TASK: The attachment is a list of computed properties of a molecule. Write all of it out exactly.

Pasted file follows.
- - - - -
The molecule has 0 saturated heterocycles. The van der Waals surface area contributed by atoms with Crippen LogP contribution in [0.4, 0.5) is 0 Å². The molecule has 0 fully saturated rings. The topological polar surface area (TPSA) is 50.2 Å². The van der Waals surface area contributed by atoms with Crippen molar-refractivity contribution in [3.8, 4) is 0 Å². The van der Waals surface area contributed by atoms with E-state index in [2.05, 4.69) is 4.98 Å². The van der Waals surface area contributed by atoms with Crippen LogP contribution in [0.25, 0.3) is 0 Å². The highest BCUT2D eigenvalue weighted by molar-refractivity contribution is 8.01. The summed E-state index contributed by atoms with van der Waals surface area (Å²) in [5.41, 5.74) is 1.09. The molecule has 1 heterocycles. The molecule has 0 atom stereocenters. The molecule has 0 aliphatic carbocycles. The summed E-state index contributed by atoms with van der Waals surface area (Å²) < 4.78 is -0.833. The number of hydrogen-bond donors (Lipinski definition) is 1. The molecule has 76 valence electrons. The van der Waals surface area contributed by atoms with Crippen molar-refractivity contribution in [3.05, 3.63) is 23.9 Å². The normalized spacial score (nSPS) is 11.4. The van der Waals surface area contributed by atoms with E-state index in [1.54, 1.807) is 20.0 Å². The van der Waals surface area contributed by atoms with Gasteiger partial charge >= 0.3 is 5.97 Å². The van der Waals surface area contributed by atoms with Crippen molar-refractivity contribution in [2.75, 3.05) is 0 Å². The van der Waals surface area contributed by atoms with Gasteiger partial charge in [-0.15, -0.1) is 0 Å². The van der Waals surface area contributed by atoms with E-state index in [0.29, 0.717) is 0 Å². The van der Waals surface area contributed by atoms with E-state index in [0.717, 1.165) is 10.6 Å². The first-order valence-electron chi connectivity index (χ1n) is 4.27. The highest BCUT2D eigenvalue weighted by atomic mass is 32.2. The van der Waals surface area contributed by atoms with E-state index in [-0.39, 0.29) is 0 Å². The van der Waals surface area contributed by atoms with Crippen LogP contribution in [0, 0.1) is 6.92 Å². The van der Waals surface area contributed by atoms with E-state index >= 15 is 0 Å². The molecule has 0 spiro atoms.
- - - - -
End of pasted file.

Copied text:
The molecule has 0 saturated heterocycles. The van der Waals surface area contributed by atoms with Crippen LogP contribution in [0.4, 0.5) is 0 Å². The molecule has 0 fully saturated rings. The topological polar surface area (TPSA) is 50.2 Å². The van der Waals surface area contributed by atoms with Crippen molar-refractivity contribution in [3.8, 4) is 0 Å². The van der Waals surface area contributed by atoms with E-state index in [2.05, 4.69) is 4.98 Å². The van der Waals surface area contributed by atoms with Crippen LogP contribution in [0.25, 0.3) is 0 Å². The highest BCUT2D eigenvalue weighted by molar-refractivity contribution is 8.01. The summed E-state index contributed by atoms with van der Waals surface area (Å²) in [5.41, 5.74) is 1.09. The molecule has 1 heterocycles. The molecule has 0 atom stereocenters. The molecule has 0 aliphatic carbocycles. The summed E-state index contributed by atoms with van der Waals surface area (Å²) < 4.78 is -0.833. The number of hydrogen-bond donors (Lipinski definition) is 1. The molecule has 76 valence electrons. The van der Waals surface area contributed by atoms with Crippen molar-refractivity contribution in [3.05, 3.63) is 23.9 Å². The normalized spacial score (nSPS) is 11.4. The van der Waals surface area contributed by atoms with E-state index in [1.54, 1.807) is 20.0 Å². The van der Waals surface area contributed by atoms with Gasteiger partial charge >= 0.3 is 5.97 Å². The van der Waals surface area contributed by atoms with Crippen molar-refractivity contribution in [2.75, 3.05) is 0 Å². The van der Waals surface area contributed by atoms with Gasteiger partial charge in [-0.15, -0.1) is 0 Å². The van der Waals surface area contributed by atoms with E-state index in [0.29, 0.717) is 0 Å². The van der Waals surface area contributed by atoms with E-state index in [0.717, 1.165) is 10.6 Å². The first-order valence-electron chi connectivity index (χ1n) is 4.27. The highest BCUT2D eigenvalue weighted by atomic mass is 32.2. The van der Waals surface area contributed by atoms with E-state index in [-0.39, 0.29) is 0 Å². The van der Waals surface area contributed by atoms with Crippen LogP contribution in [0, 0.1) is 6.92 Å². The van der Waals surface area contributed by atoms with E-state index >= 15 is 0 Å². The molecule has 0 spiro atoms.